He simply nodded his approval and introduced me to everyone as his child.
I arrived at my sister’s party, in front of 200 people, in tight black clothing and makeup more elaborate than hers.
He bragged about his straight A’s while I rolled my eyes about how easy his classes were, not like at Harvard where I went.
That’s what it was like between us; he always wanted to prove he was better than me because it was his natural place as a father, and I didn’t let him because he wasn’t.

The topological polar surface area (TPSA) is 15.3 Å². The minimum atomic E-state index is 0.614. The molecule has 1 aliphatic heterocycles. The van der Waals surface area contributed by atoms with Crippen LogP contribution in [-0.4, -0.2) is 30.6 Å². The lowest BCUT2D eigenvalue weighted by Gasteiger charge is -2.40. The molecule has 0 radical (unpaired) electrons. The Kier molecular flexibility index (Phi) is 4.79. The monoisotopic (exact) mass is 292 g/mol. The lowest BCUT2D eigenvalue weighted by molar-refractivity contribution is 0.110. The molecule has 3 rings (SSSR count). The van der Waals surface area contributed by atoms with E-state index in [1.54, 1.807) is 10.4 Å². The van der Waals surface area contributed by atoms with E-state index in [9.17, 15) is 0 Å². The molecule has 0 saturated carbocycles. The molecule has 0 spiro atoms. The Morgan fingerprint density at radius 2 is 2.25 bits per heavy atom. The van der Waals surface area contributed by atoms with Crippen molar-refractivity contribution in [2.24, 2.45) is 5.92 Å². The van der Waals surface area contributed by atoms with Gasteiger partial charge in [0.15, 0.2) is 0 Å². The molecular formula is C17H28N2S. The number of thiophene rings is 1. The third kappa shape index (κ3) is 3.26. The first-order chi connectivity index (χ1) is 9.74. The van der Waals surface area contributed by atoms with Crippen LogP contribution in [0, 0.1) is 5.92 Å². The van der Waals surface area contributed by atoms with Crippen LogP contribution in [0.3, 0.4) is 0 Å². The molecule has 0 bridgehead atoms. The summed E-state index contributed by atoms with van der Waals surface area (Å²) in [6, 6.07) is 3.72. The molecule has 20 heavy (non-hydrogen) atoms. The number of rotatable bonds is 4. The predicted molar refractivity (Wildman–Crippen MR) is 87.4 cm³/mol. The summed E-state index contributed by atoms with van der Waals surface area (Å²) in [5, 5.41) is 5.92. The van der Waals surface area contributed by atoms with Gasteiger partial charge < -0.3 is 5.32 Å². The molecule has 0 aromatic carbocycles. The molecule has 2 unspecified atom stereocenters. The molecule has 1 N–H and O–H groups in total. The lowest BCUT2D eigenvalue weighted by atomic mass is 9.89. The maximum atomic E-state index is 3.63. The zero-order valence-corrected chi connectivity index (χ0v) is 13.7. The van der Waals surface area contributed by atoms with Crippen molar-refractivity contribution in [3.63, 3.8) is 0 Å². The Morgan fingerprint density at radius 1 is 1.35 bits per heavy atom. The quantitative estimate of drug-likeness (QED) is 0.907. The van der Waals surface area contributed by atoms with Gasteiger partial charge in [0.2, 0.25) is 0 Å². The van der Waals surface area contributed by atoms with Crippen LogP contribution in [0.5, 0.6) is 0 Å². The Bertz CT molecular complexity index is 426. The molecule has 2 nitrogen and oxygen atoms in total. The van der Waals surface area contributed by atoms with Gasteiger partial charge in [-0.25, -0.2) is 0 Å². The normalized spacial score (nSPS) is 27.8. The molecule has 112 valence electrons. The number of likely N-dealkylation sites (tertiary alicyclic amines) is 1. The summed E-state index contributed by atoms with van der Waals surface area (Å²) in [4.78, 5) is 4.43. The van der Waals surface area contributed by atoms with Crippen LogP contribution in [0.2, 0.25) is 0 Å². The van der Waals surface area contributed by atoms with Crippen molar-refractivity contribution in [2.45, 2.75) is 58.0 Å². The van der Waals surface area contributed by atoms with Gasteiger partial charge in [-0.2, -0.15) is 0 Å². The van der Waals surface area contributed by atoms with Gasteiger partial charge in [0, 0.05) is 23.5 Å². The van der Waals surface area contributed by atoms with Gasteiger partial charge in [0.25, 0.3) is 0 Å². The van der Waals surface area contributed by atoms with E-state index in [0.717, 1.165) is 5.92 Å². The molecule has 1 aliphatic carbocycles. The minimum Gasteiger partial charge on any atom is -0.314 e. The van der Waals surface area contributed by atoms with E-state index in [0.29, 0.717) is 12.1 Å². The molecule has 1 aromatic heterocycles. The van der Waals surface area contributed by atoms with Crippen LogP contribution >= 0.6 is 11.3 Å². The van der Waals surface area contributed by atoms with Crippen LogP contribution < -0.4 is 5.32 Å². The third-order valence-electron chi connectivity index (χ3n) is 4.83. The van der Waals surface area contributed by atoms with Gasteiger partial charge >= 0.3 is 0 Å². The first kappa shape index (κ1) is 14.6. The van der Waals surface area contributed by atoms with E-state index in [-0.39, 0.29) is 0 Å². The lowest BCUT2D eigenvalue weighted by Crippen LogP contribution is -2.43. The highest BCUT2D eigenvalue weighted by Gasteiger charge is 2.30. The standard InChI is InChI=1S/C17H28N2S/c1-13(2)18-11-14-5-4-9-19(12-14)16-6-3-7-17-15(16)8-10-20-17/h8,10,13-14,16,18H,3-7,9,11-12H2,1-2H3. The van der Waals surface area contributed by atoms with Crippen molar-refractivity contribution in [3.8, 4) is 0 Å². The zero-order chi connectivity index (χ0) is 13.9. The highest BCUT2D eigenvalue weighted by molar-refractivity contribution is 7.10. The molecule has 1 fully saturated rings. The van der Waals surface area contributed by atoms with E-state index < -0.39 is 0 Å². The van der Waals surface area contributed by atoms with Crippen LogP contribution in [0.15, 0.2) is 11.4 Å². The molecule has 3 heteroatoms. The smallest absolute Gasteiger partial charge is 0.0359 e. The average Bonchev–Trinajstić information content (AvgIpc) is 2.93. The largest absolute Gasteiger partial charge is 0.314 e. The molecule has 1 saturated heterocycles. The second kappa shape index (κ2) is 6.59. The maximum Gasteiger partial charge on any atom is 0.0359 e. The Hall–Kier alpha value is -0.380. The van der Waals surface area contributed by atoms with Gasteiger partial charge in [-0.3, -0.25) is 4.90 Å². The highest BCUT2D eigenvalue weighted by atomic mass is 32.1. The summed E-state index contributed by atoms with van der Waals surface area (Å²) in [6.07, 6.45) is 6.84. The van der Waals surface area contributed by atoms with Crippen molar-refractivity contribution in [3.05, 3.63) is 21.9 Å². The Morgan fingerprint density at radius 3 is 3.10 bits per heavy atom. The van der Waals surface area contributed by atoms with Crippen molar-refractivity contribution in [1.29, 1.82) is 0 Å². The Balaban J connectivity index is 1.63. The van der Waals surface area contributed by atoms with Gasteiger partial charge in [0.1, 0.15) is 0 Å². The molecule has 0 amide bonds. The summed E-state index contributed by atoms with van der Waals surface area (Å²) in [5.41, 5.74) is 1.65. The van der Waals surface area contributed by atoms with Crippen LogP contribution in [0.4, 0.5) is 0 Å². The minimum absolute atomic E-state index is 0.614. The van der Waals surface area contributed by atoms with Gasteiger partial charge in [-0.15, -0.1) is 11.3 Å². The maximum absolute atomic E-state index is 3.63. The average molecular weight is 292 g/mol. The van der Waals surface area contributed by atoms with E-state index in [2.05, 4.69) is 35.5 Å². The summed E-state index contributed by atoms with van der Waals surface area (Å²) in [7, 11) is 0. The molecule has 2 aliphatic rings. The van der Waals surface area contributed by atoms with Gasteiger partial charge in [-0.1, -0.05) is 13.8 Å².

Papa’s insistence on his intelligence was his way of taking responsibility for my success.
He didn’t raise me, since he spent most of my childhood in the Philippines as a drunk, but he could claim genetic credit.
At a stoplight, I opened the car door, got out and walked, clutching my too-thin tweed coat for warmth.